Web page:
All of the knives were relatively easy to use, though the weight of the handles sometimes felt unsteady during testing. Because the block is among the largest and bulkiest, our testers said they would avoid displaying it on their countertops.

Price at time of publish: $125

  • Number of knives included: 17
  • Wood/block type: Wood
  • Knife materials: High-carbon stainless steel
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Best Splurge: Kramer by Zwilling Stainless Damascus 7-Piece Magnetic Set

The Best Knife Sets for All Your Kitchen Needs
Courtesy of Amazon

Pros: This knife set can double as a work of art in your kitchen.

Cons: Because this set is one of the most expensive, our testers were disappointed that it did not include a serrated knife.

Not only do these Japanese-made knives look magnificent, but their performance is just as exquisite, with our testers noting each knife features the perfect ratio of blade to handle. With a Rockwell hardness of 63 and an SG2 super-steel core, these knives slice through food like a razor, producing continuous, super-thin cuts with zero resistance or struggle. As for the block, it's well made, sturdy, and stands on its own — which is helpful when placed on a countertop.

The only problem? For such an expensive set, it is missing one of the most critical tools: a serrated knife. Though this set can accommodate most kitchen tasks, our testers said this set felt incomplete without it.

"I would only recommend this set to a friend who was interested in having a "statement piece" in their kitchen," according to one of our testers. "The knives are so beautiful, and the stand is impressive, so this set would be impressive to look at. [But] if my friend were a serious cook who wanted top performance, I would not recommend [it] for the price."

Price at time of publish: $1,800

  • Number of knives included: 5
  • Wood/block type: Wood
  • Knife materials: Stainless steel

Related: We Tested the Best Chef's Knife for Every Type of Task

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Food & Wine / Will Dickey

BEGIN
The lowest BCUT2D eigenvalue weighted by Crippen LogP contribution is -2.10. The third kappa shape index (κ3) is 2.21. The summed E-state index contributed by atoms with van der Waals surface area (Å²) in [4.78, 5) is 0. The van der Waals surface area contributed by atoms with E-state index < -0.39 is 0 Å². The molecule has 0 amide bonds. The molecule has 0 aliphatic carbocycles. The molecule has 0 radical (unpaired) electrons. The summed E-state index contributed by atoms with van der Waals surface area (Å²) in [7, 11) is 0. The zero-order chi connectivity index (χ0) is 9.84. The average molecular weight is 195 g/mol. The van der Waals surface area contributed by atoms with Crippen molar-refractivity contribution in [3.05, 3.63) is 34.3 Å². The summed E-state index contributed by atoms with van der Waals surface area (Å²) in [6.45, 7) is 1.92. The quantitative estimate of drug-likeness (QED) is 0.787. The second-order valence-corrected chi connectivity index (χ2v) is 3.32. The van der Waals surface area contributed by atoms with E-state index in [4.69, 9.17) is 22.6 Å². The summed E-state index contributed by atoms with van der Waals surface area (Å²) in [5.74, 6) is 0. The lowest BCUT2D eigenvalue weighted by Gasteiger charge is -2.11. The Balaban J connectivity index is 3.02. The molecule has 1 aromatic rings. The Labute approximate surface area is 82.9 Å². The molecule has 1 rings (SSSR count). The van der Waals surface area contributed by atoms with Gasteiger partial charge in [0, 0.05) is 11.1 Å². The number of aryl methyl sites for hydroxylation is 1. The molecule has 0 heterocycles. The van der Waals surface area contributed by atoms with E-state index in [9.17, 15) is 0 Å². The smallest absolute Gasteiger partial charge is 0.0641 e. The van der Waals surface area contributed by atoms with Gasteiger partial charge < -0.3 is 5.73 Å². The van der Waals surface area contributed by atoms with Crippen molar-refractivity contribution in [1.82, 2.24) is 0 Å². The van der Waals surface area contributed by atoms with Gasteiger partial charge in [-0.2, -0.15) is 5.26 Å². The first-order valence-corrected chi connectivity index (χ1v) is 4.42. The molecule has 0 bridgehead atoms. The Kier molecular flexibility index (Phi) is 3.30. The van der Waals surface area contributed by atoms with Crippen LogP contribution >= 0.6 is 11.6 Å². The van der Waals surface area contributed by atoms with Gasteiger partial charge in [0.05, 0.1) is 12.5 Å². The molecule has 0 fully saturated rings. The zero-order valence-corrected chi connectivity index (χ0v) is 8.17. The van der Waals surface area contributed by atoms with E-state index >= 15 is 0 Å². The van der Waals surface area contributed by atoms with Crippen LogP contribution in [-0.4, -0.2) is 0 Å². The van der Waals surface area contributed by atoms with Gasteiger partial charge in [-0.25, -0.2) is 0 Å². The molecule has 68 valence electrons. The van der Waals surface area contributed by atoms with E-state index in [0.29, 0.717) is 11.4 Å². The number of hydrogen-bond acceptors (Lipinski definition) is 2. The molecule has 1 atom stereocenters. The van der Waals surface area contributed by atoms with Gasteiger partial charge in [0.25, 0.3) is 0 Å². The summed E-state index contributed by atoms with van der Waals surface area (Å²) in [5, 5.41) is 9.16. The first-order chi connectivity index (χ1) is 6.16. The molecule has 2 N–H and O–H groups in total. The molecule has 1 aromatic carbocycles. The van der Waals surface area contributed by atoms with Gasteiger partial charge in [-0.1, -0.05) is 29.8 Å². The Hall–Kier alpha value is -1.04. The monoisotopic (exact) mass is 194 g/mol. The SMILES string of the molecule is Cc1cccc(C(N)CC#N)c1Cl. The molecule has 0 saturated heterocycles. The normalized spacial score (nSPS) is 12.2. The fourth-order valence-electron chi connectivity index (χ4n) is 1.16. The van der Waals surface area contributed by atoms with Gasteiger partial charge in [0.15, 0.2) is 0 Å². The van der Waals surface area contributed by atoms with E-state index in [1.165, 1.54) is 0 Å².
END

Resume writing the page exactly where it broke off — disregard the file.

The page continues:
Best Magnetic: Cangshan Thomas Keller Signature Collection

The Best Knife Sets for All Your Kitchen Needs
Courtesy of Amazon

Pros: This set is perfect for a professional chef or a seasoned home cook, featuring six powerful, durable knives.

Cons: The knife bar limits where one can reasonably place this set in a kitchen.

Resulting from a partnership between Michelin-starred chef Thomas Keller and cutlery maker Cangshan, this 7-piece set is ideal for seasoned cooks ready to take their home chef game to the next level. One of our testers went so far as to describe it as their "dream set" of knives, noting the ease of use, blade-to-handle ratio, and overall size and feel were unmatched in their experience. These knives performed exceptionally well and scored high in all attribute ratings, given the price. In addition, our testers described their execution as "perfect across the board," with the knives requiring little to no effort to achieve smooth, fast cuts. In terms of specs, the knives hold a Rockwell hardness rating of 61, which allows the blades to have an extremely sharp point. Each one is hand-polished and hand-sharpened with a 16-degree, Asian-style cutting edge.

The biggest drawback is the magnetic strip knife bar. If you have a tile backsplash, you would have a problem. And though it looks stylish, it becomes heavy when all knives hang from the bar.

Price at time of publish: $796

  • Number of knives included: 6
  • Wood/block type: Wood